- Unsymmetrical dimethylhydrazine (UDMH) + nitrogen tetroxide (NTO) – frequently used by the Russians, such as in the Proton rocket and supplied by them to France for the Ariane 1 first and second stages (replaced with UH 25); ISRO PSLV second stage.
- UH 25 is a mixture of 25% hydrazine hydrate and 75% UDMH.
- Monomethylhydrazine (MMH) + nitrogen tetroxide (NTO) – smaller engines and reaction control thrusters: Apollo Command Module reaction control system; Space Shuttle OMS and RCS; Ariane 5 EPS; Draco thrusters used by the SpaceX Dragon spacecraft.
Less common and obsolete 
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- Hydrazine + nitric acid (toxic but stable), also known as "Devil's venom", as used in the Soviet R-16 rocket of the Nedelin catastrophe.
- Aniline + nitric acid (unstable, explosive), used in the WAC Corporal
- Aniline + hydrogen peroxide (dust-sensitive, explosive)
- Furfuryl alcohol + IRFNA (or white fuming nitric acid)
- UDMH + IRFNA – MGM-52 Lance missile system
- T-Stoff + C-Stoff – Messerschmitt Me 163 World War II German rocket fighter aircraft, for its Walter 109-509A engine
- Kerosene + hot hydrogen peroxide – Gamma, with the peroxide first decomposed by a catalyst. Because of the heat from H2O2 decomposition, this is arguably not a true hypergolic combination. Cold (undecomposed) hydrogen peroxide and kerosene are not hypergolic.
Related technology 
Although not hypergolic in the strict sense (but rather pyrophoric), triethylborane, which ignites spontaneously in the presence of air, was used for engine starts in the SR-71 Blackbird and the F-1 engines used in the Saturn V rocket.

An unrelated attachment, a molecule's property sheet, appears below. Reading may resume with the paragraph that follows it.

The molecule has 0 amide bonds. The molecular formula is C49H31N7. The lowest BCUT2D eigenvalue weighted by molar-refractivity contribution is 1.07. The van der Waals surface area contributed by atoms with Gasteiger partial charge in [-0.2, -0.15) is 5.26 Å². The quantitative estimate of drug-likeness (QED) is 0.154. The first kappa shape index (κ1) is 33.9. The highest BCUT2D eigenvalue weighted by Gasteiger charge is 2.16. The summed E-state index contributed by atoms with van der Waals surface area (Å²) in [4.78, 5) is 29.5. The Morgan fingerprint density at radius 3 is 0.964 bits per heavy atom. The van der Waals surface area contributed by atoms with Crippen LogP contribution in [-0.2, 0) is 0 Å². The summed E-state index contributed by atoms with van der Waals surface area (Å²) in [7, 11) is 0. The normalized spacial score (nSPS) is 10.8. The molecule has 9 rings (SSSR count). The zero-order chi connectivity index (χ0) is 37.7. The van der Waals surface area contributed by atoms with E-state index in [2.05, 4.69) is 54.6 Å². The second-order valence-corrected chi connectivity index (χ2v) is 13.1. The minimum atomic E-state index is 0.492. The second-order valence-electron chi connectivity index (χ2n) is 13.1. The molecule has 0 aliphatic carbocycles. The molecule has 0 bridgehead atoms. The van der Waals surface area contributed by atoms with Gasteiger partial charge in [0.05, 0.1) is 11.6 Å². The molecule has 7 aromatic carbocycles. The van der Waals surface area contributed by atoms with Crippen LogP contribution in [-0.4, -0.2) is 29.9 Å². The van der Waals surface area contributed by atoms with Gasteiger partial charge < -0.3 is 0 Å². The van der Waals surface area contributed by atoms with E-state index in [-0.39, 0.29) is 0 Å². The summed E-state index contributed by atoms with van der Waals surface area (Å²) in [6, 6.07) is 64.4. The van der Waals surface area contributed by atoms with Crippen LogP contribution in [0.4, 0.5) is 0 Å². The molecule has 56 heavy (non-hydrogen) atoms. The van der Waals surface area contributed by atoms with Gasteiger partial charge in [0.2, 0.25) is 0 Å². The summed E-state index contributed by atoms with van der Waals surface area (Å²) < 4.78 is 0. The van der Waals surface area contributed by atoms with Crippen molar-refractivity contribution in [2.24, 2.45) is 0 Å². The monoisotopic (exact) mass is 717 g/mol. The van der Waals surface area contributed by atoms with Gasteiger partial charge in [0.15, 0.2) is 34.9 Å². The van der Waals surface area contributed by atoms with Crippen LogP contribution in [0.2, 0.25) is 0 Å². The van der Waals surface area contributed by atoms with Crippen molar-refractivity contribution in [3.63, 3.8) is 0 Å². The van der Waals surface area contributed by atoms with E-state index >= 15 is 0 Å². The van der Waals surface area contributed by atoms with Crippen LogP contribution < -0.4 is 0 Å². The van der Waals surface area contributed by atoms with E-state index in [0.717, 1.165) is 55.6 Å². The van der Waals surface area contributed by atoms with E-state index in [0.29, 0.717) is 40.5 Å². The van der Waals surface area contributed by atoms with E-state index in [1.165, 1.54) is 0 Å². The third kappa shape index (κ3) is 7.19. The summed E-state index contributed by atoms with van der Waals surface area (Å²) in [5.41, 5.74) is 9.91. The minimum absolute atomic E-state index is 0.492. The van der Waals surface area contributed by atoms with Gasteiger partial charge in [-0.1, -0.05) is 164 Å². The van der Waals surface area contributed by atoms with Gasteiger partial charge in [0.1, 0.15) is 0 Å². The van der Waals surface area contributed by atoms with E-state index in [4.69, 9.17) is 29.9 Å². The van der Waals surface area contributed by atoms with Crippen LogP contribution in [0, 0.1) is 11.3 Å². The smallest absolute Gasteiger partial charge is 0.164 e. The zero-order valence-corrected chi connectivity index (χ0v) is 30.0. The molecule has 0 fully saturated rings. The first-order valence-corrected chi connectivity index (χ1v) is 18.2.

- "-ergol", Oxford English Dictionary
- O. Lutz, in History of German Guided Missiles Development, 1957
- Sutton, George P., History of Liquid Propellant Rocket Engines
- The Papers of Robert H. Goddard
- Botho Stüwe, Peene Münde West, Weltbildverlag ISBN 3-8289-0294-4, 1998 page 220, German
- Clark (1972), p.214
- Clark (1972), p.45
- T.A. Heppenheimer, Development of the Shuttle, 1972–1981. Smithsonian Institution Press, 2002. ISBN 1-58834-009-0.
- "Space Launch Report: Ariane 5 Data Sheet".
- "SpaceX Updates — December 10, 2007". SpaceX. 2007-12-10. Retrieved 2010-02-03.
- Brown, Charles D. (2003). Elements of spacecraft design. AIAA. p. 211. ISBN 978-1-56347-524-5.
- Clark, John (1972). Ignition! An Informal History of Liquid Rocket Propellants. New Brunswick, New Jersey: Rutgers University Press. p. 14. ISBN 0-8135-0725-1.
- Modern Engineering for Design of Liquid-Propellant Rocket Engines, Huzel & Huang, pub. AIAA, 1992. ISBN 1-56347-013-6.
- History of Liquid Propellant Rocket Engines, G. Sutton, pub. AIAA 2005. ISBN 1-56347-649-5.